Summer may be the time for hitting the trail or rafting the gorge, but before heading out, the National Park Service is encouraging visitors to spend at least a little time planning an itinerary, negotiating routes, and researching the environs of where they're going. And, they have a new website to help out. The National Park Service's 2010 Summer Adventure trip planning website connects visitors to travel resources, events and services at national parks across the country. The website links visitors to sites of interest, lodging, upcoming events and tips to get the most out of the nation's parks. An interactive calendar makes it easier to search for special events by state, or by park. Last year more than 285 million people visited national parks. The website is at www- dot-nps-dot-gov.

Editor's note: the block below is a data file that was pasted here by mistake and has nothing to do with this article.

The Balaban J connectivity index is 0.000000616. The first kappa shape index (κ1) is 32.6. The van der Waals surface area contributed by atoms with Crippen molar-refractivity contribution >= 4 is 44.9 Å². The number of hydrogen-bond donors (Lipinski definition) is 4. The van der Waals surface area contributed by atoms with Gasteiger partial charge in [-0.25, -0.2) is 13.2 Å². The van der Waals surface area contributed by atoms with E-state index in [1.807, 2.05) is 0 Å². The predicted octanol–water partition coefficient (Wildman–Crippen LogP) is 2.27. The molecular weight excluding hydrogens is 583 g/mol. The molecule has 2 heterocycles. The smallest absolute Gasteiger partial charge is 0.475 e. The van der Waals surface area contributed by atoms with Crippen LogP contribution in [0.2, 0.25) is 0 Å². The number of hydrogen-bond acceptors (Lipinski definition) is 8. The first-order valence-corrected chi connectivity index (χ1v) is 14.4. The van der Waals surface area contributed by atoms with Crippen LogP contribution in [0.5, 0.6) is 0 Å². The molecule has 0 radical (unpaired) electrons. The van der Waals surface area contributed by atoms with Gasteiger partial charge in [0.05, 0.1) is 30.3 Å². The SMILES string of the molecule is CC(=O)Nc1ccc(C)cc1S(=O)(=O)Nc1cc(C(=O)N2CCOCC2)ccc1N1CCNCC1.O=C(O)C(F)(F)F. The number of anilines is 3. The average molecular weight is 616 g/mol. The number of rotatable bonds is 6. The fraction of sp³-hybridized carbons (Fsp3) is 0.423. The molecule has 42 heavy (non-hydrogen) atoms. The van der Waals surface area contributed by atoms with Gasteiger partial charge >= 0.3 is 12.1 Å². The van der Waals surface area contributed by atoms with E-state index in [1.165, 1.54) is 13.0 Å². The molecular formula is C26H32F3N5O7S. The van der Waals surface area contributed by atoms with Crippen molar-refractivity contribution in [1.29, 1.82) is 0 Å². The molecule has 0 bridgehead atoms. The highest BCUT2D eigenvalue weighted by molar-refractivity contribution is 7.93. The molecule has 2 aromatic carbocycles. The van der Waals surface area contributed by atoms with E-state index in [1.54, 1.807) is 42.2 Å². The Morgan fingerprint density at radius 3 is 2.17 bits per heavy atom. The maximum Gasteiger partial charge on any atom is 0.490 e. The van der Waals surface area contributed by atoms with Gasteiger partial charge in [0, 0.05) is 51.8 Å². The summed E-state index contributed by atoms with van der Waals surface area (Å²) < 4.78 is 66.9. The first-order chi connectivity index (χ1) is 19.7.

Scientists at the Nuclear Science and Technology Division of the U.S. Department of Energy's Oak Ridge National Lab are bringing together decades of nuclear energy and safety expertise with high-performance computing to effectively address a range of nuclear energy - and security-related - challenges. One of the goals of the Lab's Nuclear Science and Technology Division is to bring together what we know about nuclear energy, nuclear national security modeling, and simulation capabilities with high-performance computing. That will solve problems that were previously unthinkable, or impractical, in terms of the computing power required to address them. One example is using computational methods and software to simulate radiation, in order to support the design and safety of nuclear facilities.